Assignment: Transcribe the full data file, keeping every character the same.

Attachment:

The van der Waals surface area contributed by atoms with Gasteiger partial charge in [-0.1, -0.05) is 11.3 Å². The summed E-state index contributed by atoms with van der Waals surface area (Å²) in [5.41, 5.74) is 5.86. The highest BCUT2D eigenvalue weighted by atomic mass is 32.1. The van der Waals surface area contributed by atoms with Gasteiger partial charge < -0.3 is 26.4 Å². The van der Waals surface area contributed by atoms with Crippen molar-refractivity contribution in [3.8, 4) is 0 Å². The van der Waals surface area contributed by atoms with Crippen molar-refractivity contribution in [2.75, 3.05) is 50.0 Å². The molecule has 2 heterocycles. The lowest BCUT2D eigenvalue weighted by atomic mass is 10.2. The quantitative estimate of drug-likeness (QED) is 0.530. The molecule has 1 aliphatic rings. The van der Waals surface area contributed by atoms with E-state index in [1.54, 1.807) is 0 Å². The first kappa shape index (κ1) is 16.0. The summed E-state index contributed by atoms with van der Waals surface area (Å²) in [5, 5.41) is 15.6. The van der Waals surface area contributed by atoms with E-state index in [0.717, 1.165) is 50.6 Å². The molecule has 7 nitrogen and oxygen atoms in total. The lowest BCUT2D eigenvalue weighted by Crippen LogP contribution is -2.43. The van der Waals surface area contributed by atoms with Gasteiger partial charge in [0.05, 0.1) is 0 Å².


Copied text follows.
The van der Waals surface area contributed by atoms with Gasteiger partial charge in [-0.1, -0.05) is 11.3 Å². The summed E-state index contributed by atoms with van der Waals surface area (Å²) in [5.41, 5.74) is 5.86. The highest BCUT2D eigenvalue weighted by atomic mass is 32.1. The van der Waals surface area contributed by atoms with Gasteiger partial charge < -0.3 is 26.4 Å². The van der Waals surface area contributed by atoms with Crippen molar-refractivity contribution in [3.8, 4) is 0 Å². The van der Waals surface area contributed by atoms with Crippen molar-refractivity contribution in [2.75, 3.05) is 50.0 Å². The molecule has 2 heterocycles. The lowest BCUT2D eigenvalue weighted by atomic mass is 10.2. The quantitative estimate of drug-likeness (QED) is 0.530. The molecule has 1 aliphatic rings. The van der Waals surface area contributed by atoms with E-state index in [1.54, 1.807) is 0 Å². The first kappa shape index (κ1) is 16.0. The summed E-state index contributed by atoms with van der Waals surface area (Å²) in [5, 5.41) is 15.6. The van der Waals surface area contributed by atoms with E-state index in [0.717, 1.165) is 50.6 Å². The molecule has 7 nitrogen and oxygen atoms in total. The lowest BCUT2D eigenvalue weighted by Crippen LogP contribution is -2.43. The van der Waals surface area contributed by atoms with Gasteiger partial charge in [0.05, 0.1) is 0 Å².